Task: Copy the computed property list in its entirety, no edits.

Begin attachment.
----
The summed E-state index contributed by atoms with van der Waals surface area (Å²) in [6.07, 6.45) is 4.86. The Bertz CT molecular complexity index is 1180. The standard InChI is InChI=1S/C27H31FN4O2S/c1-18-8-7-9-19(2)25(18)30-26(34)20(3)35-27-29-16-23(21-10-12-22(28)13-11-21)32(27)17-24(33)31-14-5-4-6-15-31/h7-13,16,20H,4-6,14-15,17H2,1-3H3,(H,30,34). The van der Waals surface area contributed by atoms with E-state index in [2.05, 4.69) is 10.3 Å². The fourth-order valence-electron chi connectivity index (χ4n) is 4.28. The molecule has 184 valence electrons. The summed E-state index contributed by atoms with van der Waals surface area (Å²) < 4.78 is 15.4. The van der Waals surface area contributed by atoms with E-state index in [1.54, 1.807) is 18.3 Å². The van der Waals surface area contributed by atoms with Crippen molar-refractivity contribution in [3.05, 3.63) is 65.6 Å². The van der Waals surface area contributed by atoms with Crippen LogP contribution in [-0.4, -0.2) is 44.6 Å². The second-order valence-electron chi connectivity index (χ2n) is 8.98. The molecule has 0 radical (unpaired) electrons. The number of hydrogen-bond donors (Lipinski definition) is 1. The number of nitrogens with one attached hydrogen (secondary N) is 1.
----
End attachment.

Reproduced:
The summed E-state index contributed by atoms with van der Waals surface area (Å²) in [6.07, 6.45) is 4.86. The Bertz CT molecular complexity index is 1180. The standard InChI is InChI=1S/C27H31FN4O2S/c1-18-8-7-9-19(2)25(18)30-26(34)20(3)35-27-29-16-23(21-10-12-22(28)13-11-21)32(27)17-24(33)31-14-5-4-6-15-31/h7-13,16,20H,4-6,14-15,17H2,1-3H3,(H,30,34). The van der Waals surface area contributed by atoms with E-state index in [2.05, 4.69) is 10.3 Å². The fourth-order valence-electron chi connectivity index (χ4n) is 4.28. The molecule has 184 valence electrons. The summed E-state index contributed by atoms with van der Waals surface area (Å²) < 4.78 is 15.4. The van der Waals surface area contributed by atoms with E-state index in [1.54, 1.807) is 18.3 Å². The van der Waals surface area contributed by atoms with Crippen molar-refractivity contribution in [3.05, 3.63) is 65.6 Å². The van der Waals surface area contributed by atoms with Crippen LogP contribution in [-0.4, -0.2) is 44.6 Å². The second-order valence-electron chi connectivity index (χ2n) is 8.98. The molecule has 0 radical (unpaired) electrons. The number of hydrogen-bond donors (Lipinski definition) is 1. The number of nitrogens with one attached hydrogen (secondary N) is 1.